If you love sport, then July is possibly your favourite month of the year. In Australia we are in the middle of our busy winter sports seasons, but we are also spoilt for choice with international events, meaning lots of late nights and bleary-eyed mornings for armchair spectators!
I have developed an interest in the Tour de France over the years, although I must admit I haven’t seen too many live stages this time around. As I get older the timezones don’t seem to work so well for me! I do love watching the amazing TV coverage of this gruelling endurance feat, and being a sports dietitian I take great interest in what the cyclists eat and drink, as well as when and how. Juggling food and fluids on two wheels is a skill in itself!
Getting the food and fluid right on multi-stage events like the 21-day Tour de France can impact on how the athletes feel on the bike, how they recover and how they perform. Extreme sporting events present a number of challenges, with fuelling and hydration being critical for overall success.
I had initially planned to write a detailed piece about nutrition for the Tour de France, however over the recent two weeks I have seen plenty of great content already published on other sites. So rather than re-writing, I will highlight the nutrition priorities below and provide either my own thoughts or link back to other experts.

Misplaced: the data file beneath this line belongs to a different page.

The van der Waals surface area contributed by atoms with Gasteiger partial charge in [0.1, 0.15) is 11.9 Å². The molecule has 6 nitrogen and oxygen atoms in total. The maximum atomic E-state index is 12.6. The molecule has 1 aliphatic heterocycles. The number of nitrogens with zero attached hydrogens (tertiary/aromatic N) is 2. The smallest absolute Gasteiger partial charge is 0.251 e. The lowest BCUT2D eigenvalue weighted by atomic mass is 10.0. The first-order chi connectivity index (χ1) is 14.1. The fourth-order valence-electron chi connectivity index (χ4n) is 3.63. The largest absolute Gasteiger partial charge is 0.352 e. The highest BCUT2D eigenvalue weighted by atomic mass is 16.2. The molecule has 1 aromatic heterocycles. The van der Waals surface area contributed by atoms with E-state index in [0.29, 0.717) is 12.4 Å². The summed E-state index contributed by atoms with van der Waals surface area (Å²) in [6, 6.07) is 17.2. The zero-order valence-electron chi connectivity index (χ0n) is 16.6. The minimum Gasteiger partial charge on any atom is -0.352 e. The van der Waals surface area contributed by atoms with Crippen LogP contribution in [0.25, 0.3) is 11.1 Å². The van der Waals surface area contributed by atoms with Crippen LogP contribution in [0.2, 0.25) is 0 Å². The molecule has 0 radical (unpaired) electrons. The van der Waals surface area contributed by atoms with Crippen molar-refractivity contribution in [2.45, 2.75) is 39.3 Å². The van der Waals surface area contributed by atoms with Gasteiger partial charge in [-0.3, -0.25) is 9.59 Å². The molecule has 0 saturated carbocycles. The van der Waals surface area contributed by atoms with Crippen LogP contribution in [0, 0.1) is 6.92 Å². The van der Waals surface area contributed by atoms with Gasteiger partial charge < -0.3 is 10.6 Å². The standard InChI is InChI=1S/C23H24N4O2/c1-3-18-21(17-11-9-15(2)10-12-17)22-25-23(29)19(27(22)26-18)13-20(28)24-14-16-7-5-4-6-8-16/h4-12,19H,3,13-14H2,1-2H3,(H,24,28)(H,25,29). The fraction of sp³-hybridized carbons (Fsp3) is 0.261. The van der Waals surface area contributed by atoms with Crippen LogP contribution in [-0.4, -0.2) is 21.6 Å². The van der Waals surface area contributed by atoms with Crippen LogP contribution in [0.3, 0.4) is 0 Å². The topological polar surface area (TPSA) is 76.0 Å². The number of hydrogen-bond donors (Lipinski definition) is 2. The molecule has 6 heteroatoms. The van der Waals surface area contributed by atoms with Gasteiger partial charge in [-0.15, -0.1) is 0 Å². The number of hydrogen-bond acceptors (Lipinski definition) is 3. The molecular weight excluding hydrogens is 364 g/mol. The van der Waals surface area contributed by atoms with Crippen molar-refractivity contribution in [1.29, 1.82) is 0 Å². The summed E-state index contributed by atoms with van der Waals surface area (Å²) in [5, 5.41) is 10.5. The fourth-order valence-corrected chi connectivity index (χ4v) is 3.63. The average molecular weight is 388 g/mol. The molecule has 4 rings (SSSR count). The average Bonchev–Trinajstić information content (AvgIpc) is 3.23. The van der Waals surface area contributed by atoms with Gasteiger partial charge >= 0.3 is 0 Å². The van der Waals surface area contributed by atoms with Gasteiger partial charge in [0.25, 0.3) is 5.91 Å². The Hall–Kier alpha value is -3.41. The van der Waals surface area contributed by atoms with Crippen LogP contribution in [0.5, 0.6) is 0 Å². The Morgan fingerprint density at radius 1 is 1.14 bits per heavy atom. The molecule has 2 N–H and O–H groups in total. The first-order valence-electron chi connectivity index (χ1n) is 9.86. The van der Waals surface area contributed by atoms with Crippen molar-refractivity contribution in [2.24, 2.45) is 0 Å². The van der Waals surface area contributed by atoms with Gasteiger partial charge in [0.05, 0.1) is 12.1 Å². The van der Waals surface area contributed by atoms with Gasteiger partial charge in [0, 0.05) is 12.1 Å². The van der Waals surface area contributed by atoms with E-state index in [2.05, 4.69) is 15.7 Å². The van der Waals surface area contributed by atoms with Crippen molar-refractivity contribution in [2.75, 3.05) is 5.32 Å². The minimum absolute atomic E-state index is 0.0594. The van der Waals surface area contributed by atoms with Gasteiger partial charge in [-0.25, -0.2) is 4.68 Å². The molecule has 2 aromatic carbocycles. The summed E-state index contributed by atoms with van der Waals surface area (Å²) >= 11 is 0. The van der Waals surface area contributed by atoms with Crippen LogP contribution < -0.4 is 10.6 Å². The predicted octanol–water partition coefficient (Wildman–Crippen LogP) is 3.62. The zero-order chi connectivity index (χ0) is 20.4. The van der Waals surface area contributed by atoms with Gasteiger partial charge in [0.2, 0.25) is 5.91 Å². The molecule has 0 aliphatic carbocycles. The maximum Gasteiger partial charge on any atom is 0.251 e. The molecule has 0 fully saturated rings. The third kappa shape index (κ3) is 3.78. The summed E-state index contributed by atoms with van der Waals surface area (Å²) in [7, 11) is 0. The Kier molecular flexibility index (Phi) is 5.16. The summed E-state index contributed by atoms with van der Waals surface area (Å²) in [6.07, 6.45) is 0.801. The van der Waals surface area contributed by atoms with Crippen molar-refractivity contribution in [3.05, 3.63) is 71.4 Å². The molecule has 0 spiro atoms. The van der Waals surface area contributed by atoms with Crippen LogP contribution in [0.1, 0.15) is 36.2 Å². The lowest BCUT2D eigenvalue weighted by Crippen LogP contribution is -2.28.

So much food, so little time:
When you are on the bike for a fair chunk of the day, plus all of the travel, preparation and commitments, it can be difficult to find time to eat enough. A recent post from Asker Jeukendrup, exercise physiologist and sports nutritionist, highlighted some of the research on multi-stage cycling and predicted energy requirements. The amount of energy expended per day for the major cycling tours is estimated to average 6,000 calories. On the big hill stages, expect up towards 9,000 calories per day. There are a number of factors that contribute to energy expenditure and there will be wide individual variation, however these figures are a good indicator of how hard to body is working during these events. The calorie requirement can be 2-3 times what the average male needs to eat in a day! When you consider that 5-6 hours of the 15 or so awake hours is on the bike it doesn’t leave a lot of time to consume that amount of energy. Particularly when you think that riding up a mountain at altitude (sometimes in the wind and rain) does not make eating an easy task.
For a short but detailed read on how much energy is needed to fuel an elite professional cyclist go to Asker Jeukendrup’s blog, which also provides a visual comparison of what 9,000 calories looks like in burgers! Can you guess how many?
Food on the bike:
As mentioned, eating while riding is a practiced skill in itself. Different types of foods and fluids suit different individuals. Professional teams these days have support staff including dietitians, sports scientists and chefs who help the athletes to achieve optimal performance nutrition during tours. For more information about the carbohydrate requirements of cyclists during stage events, go to the Premax blog 'Sugar for Cycling Performance. Part 1: How Much is Enough?'. I have recently started writing for the Premax blog as a guest nutrition contributor, excited to be involved!.